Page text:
Studies the origin and very early evolution of cellular life and ancient metabolic systems. His work takes advantage of the fact that many features of ancient life forms are still buried within the genomes of modern organisms.
  • Heather Graham, NASA Goddard Space Flight Center
    Develops tools and methods to aid in the identification of “agnostic biosignatures,” or evidence of life systems that may not share a biochemical background with life on Earth. Such approaches are critical to potentially detect diverse extraterrestrial life.

Related sessions:

Plenary Session: Dr. Betül Kaçar – Exploring Life’s Early Evolution with Molecular Paleobiology
Wednesday, May 18, 2022, 8:30 AM – 9:30 AM

324 – Salty Goodness II: Return of the Brines II Online Session: In Memoriam of Ronald Oremland
Wednesday, May 18, 2022, 2:30 PM – 3:30 PM

420 – What Life Wants: The Natural Selection of the Elements of Life II Online Session
Thursday, May 19, 2022, 1:00 PM – 2:00 PM

423 – The Solar System in Your Laboratory II Online Session
Thursday, May 19, 2022, 2:30 PM – 3:30 PM

240 – Thinking Beyond LUCA: Stem Life and Primordial Diversity II Online Session
Tuesday, May 17, 2022, 4:30 PM – 5:30 PM

343 – Detecting Life as We Don’t Know It III Online Session
Wednesday, May 18, 2022, 11:30 AM – 12:30 PM


Media roundtable Q&A #2
Life signs: searching for signatures of life and technology on exoplanets

Wednesday, 18 May, 1:00 -1:45 pm EDT 
Zoom (press passcode required; contact news@agu.org)

It’s an exciting time for exploration of life on planets far, far away. Exoplanet discovery has exploded in the decade since the launch of the Kepler space telescope; we’re at more than 5,000 exoplanetsdiscovered and counting. This session will explore how researchers are looking for signs of life, including plant photosynthesis and pollution from industrial civilization, in exoplanet atmospheres.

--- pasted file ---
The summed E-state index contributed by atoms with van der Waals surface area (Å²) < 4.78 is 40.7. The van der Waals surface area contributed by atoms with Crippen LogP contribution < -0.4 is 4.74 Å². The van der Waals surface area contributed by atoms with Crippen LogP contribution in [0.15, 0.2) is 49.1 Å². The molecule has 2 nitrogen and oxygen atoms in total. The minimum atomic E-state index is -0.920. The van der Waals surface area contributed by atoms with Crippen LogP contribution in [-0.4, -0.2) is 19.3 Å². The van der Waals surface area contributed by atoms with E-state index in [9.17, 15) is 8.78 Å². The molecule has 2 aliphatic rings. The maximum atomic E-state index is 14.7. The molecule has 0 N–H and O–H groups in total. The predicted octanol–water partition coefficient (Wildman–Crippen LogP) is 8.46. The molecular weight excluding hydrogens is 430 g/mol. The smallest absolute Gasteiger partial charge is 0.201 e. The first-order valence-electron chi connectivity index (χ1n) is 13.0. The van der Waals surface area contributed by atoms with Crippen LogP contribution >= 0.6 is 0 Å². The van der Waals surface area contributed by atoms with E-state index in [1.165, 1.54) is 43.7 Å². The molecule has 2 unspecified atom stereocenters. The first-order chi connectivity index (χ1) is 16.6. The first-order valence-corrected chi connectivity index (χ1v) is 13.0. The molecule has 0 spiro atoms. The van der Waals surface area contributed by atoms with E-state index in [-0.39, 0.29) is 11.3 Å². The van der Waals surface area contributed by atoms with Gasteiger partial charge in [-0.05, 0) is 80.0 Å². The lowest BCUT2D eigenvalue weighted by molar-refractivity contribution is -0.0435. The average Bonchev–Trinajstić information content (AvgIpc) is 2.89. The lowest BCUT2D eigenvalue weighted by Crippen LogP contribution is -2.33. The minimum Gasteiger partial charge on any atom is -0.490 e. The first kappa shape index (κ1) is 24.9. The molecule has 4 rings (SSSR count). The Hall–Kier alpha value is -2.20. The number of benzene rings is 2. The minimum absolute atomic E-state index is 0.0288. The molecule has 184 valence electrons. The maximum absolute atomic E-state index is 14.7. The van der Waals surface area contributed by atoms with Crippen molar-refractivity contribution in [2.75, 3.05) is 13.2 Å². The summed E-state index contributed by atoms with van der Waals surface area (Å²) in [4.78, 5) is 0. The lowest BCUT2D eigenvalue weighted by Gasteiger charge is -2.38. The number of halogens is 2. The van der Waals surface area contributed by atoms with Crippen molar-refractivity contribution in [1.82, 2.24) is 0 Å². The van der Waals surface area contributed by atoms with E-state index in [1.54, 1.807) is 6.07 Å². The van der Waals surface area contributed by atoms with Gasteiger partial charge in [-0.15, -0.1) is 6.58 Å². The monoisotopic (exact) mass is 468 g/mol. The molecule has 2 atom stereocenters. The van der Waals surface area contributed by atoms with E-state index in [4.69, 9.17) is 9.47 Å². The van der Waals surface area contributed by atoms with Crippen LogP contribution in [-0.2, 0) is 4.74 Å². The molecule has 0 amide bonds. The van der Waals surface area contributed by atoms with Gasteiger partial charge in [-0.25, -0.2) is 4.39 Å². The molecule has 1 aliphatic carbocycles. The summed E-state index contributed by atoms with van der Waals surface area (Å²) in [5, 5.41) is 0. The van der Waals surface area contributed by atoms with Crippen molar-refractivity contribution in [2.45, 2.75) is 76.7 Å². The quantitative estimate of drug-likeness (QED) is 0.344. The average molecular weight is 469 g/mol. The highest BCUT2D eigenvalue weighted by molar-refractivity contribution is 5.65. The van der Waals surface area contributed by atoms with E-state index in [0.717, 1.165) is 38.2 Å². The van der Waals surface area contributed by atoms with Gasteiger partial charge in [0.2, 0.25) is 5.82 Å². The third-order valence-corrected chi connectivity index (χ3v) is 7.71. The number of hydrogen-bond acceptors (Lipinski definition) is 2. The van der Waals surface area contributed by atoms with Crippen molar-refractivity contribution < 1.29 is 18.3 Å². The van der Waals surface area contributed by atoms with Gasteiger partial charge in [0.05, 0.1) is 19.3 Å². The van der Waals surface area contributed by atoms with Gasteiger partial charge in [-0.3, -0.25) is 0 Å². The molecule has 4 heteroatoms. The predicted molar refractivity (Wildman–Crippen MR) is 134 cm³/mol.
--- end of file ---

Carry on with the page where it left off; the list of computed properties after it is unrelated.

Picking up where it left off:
• Natalie Batalha, University of California, Santa Cruz
    Detects and characterizes planets orbiting other stars with the goal of understanding where the most likely cradles of life exist. She also studies exoplanets as a population to understand their diversity.
  • Ravi Kopparapu, NASA Goddard Space Flight Center 
    Studies the habitability of exoplanets with a focus on the presence of liquids, especially water, and the conditions required for liquid water. He also studies technosignatures.
  • Owen Lehmer, NASA Ames Research Center
    Models the formation, evolution and detection of habitable planets in an effort to find and characterize the next Earth-like planet.

Related sessions:

105 – Priorities and Strategies for Technosignature Detection I Hybrid Oral
Monday, May 16, 2022, 10:00 AM – 11:30 AM

244 – Exoplanet Biosignatures the 2020s and Beyond IV Online Session
Tuesday, May 17, 2022, 5:30 PM – 6:30 PM

339 – Priorities and Strategies for Technosignature Detection IV Online Session
Wednesday, May 18, 2022, 4:30 PM – 5:30 PM

504 – Life and Its Biosignatures: Shortfalls, Pitfalls and State-Of-The-Art I Online Session
Friday, May 20, 2022, 10:00 AM – 11:00 AM